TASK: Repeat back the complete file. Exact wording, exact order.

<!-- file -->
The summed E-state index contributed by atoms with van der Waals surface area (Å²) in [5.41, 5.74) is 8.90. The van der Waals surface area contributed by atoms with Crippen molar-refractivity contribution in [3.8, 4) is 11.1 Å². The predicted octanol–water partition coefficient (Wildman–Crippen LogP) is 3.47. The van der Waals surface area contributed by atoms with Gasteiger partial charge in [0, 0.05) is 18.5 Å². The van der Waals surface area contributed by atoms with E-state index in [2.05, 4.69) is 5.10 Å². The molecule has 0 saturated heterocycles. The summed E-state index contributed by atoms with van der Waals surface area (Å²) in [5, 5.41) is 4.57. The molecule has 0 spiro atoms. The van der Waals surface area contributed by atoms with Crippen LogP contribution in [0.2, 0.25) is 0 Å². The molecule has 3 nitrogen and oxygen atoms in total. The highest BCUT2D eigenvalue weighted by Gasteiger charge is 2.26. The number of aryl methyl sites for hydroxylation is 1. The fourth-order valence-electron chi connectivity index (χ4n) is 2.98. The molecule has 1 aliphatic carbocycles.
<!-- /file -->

The summed E-state index contributed by atoms with van der Waals surface area (Å²) in [5.41, 5.74) is 8.90. The van der Waals surface area contributed by atoms with Crippen molar-refractivity contribution in [3.8, 4) is 11.1 Å². The predicted octanol–water partition coefficient (Wildman–Crippen LogP) is 3.47. The van der Waals surface area contributed by atoms with Gasteiger partial charge in [0, 0.05) is 18.5 Å². The van der Waals surface area contributed by atoms with E-state index in [2.05, 4.69) is 5.10 Å². The molecule has 0 saturated heterocycles. The summed E-state index contributed by atoms with van der Waals surface area (Å²) in [5, 5.41) is 4.57. The molecule has 0 spiro atoms. The van der Waals surface area contributed by atoms with Crippen LogP contribution in [0.2, 0.25) is 0 Å². The molecule has 3 nitrogen and oxygen atoms in total. The highest BCUT2D eigenvalue weighted by Gasteiger charge is 2.26. The number of aryl methyl sites for hydroxylation is 1. The fourth-order valence-electron chi connectivity index (χ4n) is 2.98. The molecule has 1 aliphatic carbocycles.